Published1 day ago
It’s been a major day for the congressional committee investigating the January 6, 2021 attack on the US Capitol.
On Friday morning, a judge sentenced Steve Bannon, a former top adviser to Donald Trump and prominent right wing media figure, to four months in prison and a $6,500 fine for failing to comply with the committee’s subpoena.
A few hours later, the House January 6 committee issued its most dramatic subpoena yet – to Mr Trump himself. After building to this moment all year, the committee has laid the blame for the violent siege of the US Congress directly at the former president’s feet, and now has Mr Trump squarely in their sights.
The historic request demanded the former president sit for a deposition to the committee under oath, and turn over extensive documents from the period between election day in 2020 until after the January 6 attack, including text messages, memos and emails. They demanded Mr Trump provide the documents by 4 November, and testify by 14 November. Mr Trump is not expected to comply, and the move could set off another legal skirmish.
The timing of these actions could not be more significant for the committee. Bannon’s sentence strikes at the heart of Mr Trump’s orbit and represents one of the most high-profile punishments yet handed down to his backers, several of whom have faced federal investigations. The outcome of a case like Bannon’s, which is inextricably linked to the Capitol riot, could point to more turbulent times ahead for Mr Trump, and other top lieutenants.
A defiant court appearance
Despite the jeers of “fascist traitor!”, Bannon looked relaxed as he arrived at a Washington, DC federal courthouse on Friday, clutching a copy of the Financial Times and commenting on “the global elites”.
Before stepping inside, Bannon told a small group of journalists, live streamers, supporters, and critics that the “illegitimate regime, their judgement day is on 8th November, when the Biden administration ends”.
It was the kind of language that got Bannon in trouble in the first place. Ahead of the January 6 attack that Trump supporters launched on the Capitol, he had told listeners that “all hell would break loose” that day.
After the 2020 election, Bannon was one of a gaggle of Trump allies who sought ways to overturn the results in favour of Mr Trump, who lost by several million votes but claimed victory regardless. He pushed election conspiracy theories on his War Room show, and encouraged listeners to get involved in efforts to question or overturn the results.
He then defied a congressional subpoena when the House committee investigating the January 6 riot demanded he comply with its inquiry, which Bannon had dubbed “a clown show.”
The committee referred the case to the Justice Department, and the former top Trump adviser was found guilty of contempt of Congress earlier this year.
Before issuing his sentence, US District Judge Carl Nichols, a Trump appointee, noted Bannon had shown “no remorse for his actions”. The sentence was a far cry from the six months in prison and the $200,000 fine sought by prosecutors, but the decision sent a message that courts were willing to take actions recommended by the January 6 committee.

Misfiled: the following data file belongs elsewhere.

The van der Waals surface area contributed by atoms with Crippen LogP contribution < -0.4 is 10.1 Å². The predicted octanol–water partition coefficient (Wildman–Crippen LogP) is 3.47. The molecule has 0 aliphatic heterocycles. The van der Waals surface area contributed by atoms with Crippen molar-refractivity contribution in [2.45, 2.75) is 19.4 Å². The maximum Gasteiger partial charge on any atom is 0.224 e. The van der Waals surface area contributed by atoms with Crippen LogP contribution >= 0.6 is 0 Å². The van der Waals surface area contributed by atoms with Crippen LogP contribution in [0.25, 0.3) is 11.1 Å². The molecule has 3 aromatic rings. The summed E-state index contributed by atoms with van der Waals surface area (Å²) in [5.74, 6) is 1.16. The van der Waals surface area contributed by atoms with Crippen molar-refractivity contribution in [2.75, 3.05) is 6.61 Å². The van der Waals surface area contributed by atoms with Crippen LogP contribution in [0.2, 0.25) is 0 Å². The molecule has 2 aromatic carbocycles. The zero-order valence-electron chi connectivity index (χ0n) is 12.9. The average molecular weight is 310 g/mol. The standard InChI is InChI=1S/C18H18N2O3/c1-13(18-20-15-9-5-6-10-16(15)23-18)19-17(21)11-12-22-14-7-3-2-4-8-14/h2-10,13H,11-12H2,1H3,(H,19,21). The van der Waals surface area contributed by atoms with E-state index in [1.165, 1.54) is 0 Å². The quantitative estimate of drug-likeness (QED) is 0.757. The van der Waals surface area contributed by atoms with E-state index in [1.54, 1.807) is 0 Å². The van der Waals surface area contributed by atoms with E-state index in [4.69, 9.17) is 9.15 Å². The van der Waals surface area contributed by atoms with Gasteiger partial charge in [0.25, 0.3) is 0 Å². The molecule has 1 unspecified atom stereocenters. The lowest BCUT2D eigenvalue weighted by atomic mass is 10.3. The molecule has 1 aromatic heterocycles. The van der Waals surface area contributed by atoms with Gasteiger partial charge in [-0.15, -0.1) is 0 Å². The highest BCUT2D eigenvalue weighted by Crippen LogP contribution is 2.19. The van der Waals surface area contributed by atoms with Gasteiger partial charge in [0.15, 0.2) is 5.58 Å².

‘Why does Steve Bannon get his own system of justice?’
After the sentencing, Bannon said that he respected the judge and would appeal the sentence. But despite the court’s admonishments, he lashed out at the Biden administration and called for the US attorney general to be impeached.
Some of Bannon’s detractors did not feel the punishment went far enough. “If any of the rest of us were subpoenaed by Congress and refused to appear, we’d be thrown in jail,” tweeted Tristan Snell, a former prosecutor in the New York attorney general’s office. “Why does Steve Bannon get his own system of justice?”
Bannon’s woes are just one aspect of the multi-pronged legal battles faced by Trumpworld.
Though the Republican Party remains almost uniformly deferential to Mr Trump, federal, state, and local prosecutors have launched multiple investigations into his actions, ranging in scope from fraud to election tampering to inappropriate handling of classified documents. Friday’s congressional subpoena adds to the already teetering pile.
Mr Trump has repeatedly decried investigations into him and his associates as a partisan witch hunt designed to persecute conservatives, including when addressing supporters on the campaign trail.
Among some of Mr Trump’s backers, Bannon’s sentence will likely be treated as evidence that the federal bureaucracy has unfairly dogged the former president.
It remains to be seen whether either of the day’s developments will endure upcoming challenges. Mr Bannon could win his appeal. And should the Republican Party take over the House of Representatives after the midterm elections on 8 November, Trump’s allies in Congress have vowed to disband – and even investigate – the January 6 committee.
If Bannon’s appeal against the prison sentence does not succeed, a stint inside could silence him temporarily. But it remains to be seen whether a different version will emerge from this process. On Friday, the presiding judge said he hoped Bannon’s punishment would at least have a cautionary effect on his imitators.
“Others must be deterred,” Judge Nichols said, “from committing similar crimes”.